One of the things Disney did get right here, though, was layout and flow. Exiting the Art of Animation led us right to the showroom for Animagique, a black light show combining live action puppets and animated classic scenes. Really well done and enjoyable to watch Donald (the star of this show) interact with the Pink Elephants on Parade and King Louie from Jungle Book. And it’s a big theatre so even though we didn’t wait in line immediately (we went and explored the Toy Story Playland, an area for kids) we still had great seats.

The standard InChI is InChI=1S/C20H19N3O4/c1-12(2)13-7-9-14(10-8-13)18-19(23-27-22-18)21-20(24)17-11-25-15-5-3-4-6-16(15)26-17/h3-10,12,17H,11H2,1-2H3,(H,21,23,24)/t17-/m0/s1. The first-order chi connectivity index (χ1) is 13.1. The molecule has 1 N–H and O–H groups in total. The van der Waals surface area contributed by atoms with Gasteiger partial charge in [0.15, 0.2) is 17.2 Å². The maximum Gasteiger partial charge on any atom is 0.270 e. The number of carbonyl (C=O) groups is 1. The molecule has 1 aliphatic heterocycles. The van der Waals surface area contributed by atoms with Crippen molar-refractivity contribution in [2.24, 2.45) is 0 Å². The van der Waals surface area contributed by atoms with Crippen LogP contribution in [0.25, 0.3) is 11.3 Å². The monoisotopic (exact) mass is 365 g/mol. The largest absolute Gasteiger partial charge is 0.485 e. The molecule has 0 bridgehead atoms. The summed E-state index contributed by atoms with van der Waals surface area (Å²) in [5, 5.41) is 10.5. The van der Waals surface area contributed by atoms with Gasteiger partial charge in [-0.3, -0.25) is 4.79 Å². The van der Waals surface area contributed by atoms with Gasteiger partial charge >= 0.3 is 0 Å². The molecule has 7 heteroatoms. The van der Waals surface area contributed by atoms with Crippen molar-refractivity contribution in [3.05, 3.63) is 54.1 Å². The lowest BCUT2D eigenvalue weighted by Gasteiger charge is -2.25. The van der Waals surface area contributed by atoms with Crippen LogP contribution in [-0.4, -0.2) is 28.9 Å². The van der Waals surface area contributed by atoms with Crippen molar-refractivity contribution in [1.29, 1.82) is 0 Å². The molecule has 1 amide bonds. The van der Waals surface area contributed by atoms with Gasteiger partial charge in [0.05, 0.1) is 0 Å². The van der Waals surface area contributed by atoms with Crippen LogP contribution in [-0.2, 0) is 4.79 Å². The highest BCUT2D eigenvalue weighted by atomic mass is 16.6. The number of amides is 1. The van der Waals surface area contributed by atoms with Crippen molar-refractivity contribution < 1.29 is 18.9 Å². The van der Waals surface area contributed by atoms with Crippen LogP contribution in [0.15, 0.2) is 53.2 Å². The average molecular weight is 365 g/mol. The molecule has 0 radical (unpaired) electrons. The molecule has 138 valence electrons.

By this time, our Studios adventure was coming to an end for the day. The Disney Studios closed at 7pm so we had time for just one more ride. We chose Crush’s Coaster, a Finding Nemo themed roller coaster where you’re riding the back of a turtle who is surfing the Atlantic current. This ride was amazing! The basic set-up was two 4-person cars were tethered together, but each was free spinning (like Roger Rabbit in Anaheim’s Toon Town). Then the cars are sent on a roller coaster like track so while you’re experiencing the ups and downs of the coaster, the cars are spinning around for an added bonus. Granted, I probably couldn’t do it more than twice in a row without getting sick (not a worry that day, as the line was around 60 minutes long) but it was a unique ride well worth the wait. Of course, as we were leaving, what do I see? A guy named Saul wearing a UNLV hat. Naturally, I stopped and got him to take a picture with me.